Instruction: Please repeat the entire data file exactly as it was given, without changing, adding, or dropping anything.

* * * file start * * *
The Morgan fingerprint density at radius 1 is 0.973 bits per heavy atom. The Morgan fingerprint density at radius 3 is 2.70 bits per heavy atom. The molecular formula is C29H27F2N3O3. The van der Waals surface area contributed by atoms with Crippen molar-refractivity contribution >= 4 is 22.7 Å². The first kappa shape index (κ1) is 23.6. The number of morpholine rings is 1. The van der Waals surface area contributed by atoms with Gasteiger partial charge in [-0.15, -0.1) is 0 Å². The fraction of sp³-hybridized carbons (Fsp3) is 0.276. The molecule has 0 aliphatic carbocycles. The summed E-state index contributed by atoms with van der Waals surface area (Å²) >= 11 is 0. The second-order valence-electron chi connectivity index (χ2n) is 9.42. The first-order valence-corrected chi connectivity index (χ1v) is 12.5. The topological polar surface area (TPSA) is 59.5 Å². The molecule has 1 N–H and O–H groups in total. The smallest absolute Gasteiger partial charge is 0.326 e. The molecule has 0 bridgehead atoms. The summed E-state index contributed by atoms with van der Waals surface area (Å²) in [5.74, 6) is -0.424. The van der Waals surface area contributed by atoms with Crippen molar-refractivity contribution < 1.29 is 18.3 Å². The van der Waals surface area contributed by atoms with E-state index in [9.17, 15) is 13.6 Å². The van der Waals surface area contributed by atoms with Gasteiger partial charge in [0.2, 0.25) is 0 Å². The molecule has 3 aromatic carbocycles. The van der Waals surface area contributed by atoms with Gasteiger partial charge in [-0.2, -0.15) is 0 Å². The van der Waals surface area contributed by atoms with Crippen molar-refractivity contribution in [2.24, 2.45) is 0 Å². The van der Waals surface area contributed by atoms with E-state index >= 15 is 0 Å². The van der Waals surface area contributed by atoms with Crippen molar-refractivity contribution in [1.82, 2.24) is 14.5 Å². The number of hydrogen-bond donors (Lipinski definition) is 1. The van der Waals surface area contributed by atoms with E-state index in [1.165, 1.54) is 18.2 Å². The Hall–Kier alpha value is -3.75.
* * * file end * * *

The Morgan fingerprint density at radius 1 is 0.973 bits per heavy atom. The Morgan fingerprint density at radius 3 is 2.70 bits per heavy atom. The molecular formula is C29H27F2N3O3. The van der Waals surface area contributed by atoms with Crippen molar-refractivity contribution >= 4 is 22.7 Å². The first kappa shape index (κ1) is 23.6. The number of morpholine rings is 1. The van der Waals surface area contributed by atoms with Gasteiger partial charge in [-0.15, -0.1) is 0 Å². The fraction of sp³-hybridized carbons (Fsp3) is 0.276. The molecule has 0 aliphatic carbocycles. The summed E-state index contributed by atoms with van der Waals surface area (Å²) >= 11 is 0. The second-order valence-electron chi connectivity index (χ2n) is 9.42. The first-order valence-corrected chi connectivity index (χ1v) is 12.5. The topological polar surface area (TPSA) is 59.5 Å². The molecule has 1 N–H and O–H groups in total. The smallest absolute Gasteiger partial charge is 0.326 e. The molecule has 0 bridgehead atoms. The summed E-state index contributed by atoms with van der Waals surface area (Å²) in [5.74, 6) is -0.424. The van der Waals surface area contributed by atoms with Crippen molar-refractivity contribution < 1.29 is 18.3 Å². The van der Waals surface area contributed by atoms with E-state index in [9.17, 15) is 13.6 Å². The van der Waals surface area contributed by atoms with Gasteiger partial charge in [0.2, 0.25) is 0 Å². The molecule has 3 aromatic carbocycles. The van der Waals surface area contributed by atoms with Gasteiger partial charge in [-0.2, -0.15) is 0 Å². The van der Waals surface area contributed by atoms with Crippen molar-refractivity contribution in [2.24, 2.45) is 0 Å². The van der Waals surface area contributed by atoms with E-state index >= 15 is 0 Å². The van der Waals surface area contributed by atoms with Crippen molar-refractivity contribution in [1.82, 2.24) is 14.5 Å². The number of hydrogen-bond donors (Lipinski definition) is 1. The van der Waals surface area contributed by atoms with E-state index in [1.165, 1.54) is 18.2 Å². The Hall–Kier alpha value is -3.75.